This chapter outlines some of the key issues relating to the security of the subsistence rights of the Inuit in Nunavik. It is a part of a broader research question aimed at achieving a better understanding of how food security relates to legal security with regard to access to and use of country-food resources by Aboriginal people. Existing research underscores the importance of subsistence economies in the quest for sustainable development and food security in the Arctic. It also acknowledges the critical role played by Aboriginal land rights regimes in securing access to the land and its renewable resources. This chapter thus ascertains the legal foundations and scope of Inuit subsistence rights in Nunavik under the James Bay and Northern Quebec Agreement. It also briefly examines how these rights interact with other uses of the land and identifies potential insecurity generating features of the Agreements subsistence regime, which will require further analysis. Aspects of the broader legal environment likely to impact on the security of Inuit subsistence rights are also identified and targeted for more in-depth study.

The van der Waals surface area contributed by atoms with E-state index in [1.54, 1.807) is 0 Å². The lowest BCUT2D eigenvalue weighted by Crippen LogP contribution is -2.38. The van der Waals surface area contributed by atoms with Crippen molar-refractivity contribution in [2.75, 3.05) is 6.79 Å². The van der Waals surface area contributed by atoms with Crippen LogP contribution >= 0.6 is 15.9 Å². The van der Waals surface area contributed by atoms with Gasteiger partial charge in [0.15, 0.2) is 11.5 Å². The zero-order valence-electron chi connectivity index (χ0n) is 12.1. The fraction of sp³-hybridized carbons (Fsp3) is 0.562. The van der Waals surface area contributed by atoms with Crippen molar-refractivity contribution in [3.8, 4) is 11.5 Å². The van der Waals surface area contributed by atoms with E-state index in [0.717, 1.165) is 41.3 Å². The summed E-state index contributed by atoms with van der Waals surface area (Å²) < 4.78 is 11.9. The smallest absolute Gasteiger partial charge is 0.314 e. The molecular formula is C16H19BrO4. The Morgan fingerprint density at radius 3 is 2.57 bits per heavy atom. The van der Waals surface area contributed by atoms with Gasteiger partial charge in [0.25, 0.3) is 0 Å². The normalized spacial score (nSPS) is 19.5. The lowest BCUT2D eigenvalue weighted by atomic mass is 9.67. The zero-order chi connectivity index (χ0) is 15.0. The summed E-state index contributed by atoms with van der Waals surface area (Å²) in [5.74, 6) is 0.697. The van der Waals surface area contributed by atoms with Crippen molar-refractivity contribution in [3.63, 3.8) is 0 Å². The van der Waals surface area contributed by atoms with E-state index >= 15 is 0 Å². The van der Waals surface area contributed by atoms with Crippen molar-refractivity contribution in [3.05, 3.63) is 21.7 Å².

Sustainable Development, Food Security and Aboriginal Self-Government in the Circumpolar North,
In: Duhaime, G. (ed.), Sustainable Food Security in the Arctic. State of Knowledge. Edmonton, University of Alberta, CCI Press & GÉTIC, Occasional publications series no.52, pp. 205-225